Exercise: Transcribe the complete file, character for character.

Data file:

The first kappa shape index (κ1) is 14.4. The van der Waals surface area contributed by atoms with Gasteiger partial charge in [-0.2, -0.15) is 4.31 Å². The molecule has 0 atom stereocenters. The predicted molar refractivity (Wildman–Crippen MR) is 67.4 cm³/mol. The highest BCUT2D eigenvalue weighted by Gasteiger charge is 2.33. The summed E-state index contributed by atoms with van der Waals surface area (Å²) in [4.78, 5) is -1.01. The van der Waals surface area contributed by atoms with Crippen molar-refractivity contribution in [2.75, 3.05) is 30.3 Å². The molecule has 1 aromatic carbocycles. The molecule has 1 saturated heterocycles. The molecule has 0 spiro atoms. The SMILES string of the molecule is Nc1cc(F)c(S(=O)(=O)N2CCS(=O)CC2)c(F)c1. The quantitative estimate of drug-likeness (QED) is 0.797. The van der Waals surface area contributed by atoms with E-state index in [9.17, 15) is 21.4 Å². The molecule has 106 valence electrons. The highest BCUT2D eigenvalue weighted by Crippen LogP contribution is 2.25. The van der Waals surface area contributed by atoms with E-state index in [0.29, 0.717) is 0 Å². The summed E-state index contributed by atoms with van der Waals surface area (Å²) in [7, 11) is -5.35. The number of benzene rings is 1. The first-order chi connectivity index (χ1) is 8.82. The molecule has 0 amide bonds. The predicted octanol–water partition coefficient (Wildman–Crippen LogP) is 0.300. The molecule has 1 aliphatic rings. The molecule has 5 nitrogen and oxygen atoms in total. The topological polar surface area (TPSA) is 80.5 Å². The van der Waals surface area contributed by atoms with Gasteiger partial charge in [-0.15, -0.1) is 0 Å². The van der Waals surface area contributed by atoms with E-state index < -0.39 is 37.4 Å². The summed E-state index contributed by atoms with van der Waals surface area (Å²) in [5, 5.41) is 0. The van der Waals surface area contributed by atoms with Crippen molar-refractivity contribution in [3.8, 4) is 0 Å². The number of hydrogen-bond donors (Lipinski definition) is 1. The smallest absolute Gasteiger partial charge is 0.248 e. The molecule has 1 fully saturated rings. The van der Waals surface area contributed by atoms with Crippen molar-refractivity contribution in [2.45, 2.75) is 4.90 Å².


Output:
The first kappa shape index (κ1) is 14.4. The van der Waals surface area contributed by atoms with Gasteiger partial charge in [-0.2, -0.15) is 4.31 Å². The molecule has 0 atom stereocenters. The predicted molar refractivity (Wildman–Crippen MR) is 67.4 cm³/mol. The highest BCUT2D eigenvalue weighted by Gasteiger charge is 2.33. The summed E-state index contributed by atoms with van der Waals surface area (Å²) in [4.78, 5) is -1.01. The van der Waals surface area contributed by atoms with Crippen molar-refractivity contribution in [2.75, 3.05) is 30.3 Å². The molecule has 1 aromatic carbocycles. The molecule has 1 saturated heterocycles. The molecule has 0 spiro atoms. The SMILES string of the molecule is Nc1cc(F)c(S(=O)(=O)N2CCS(=O)CC2)c(F)c1. The quantitative estimate of drug-likeness (QED) is 0.797. The van der Waals surface area contributed by atoms with E-state index in [9.17, 15) is 21.4 Å². The molecule has 106 valence electrons. The highest BCUT2D eigenvalue weighted by Crippen LogP contribution is 2.25. The van der Waals surface area contributed by atoms with E-state index in [0.29, 0.717) is 0 Å². The summed E-state index contributed by atoms with van der Waals surface area (Å²) in [7, 11) is -5.35. The number of benzene rings is 1. The first-order chi connectivity index (χ1) is 8.82. The molecule has 0 amide bonds. The predicted octanol–water partition coefficient (Wildman–Crippen LogP) is 0.300. The molecule has 1 aliphatic rings. The molecule has 5 nitrogen and oxygen atoms in total. The topological polar surface area (TPSA) is 80.5 Å². The van der Waals surface area contributed by atoms with Gasteiger partial charge in [-0.15, -0.1) is 0 Å². The van der Waals surface area contributed by atoms with E-state index < -0.39 is 37.4 Å². The summed E-state index contributed by atoms with van der Waals surface area (Å²) in [5, 5.41) is 0. The van der Waals surface area contributed by atoms with Crippen molar-refractivity contribution in [3.8, 4) is 0 Å². The number of hydrogen-bond donors (Lipinski definition) is 1. The smallest absolute Gasteiger partial charge is 0.248 e. The molecule has 1 fully saturated rings. The van der Waals surface area contributed by atoms with Crippen molar-refractivity contribution in [2.45, 2.75) is 4.90 Å².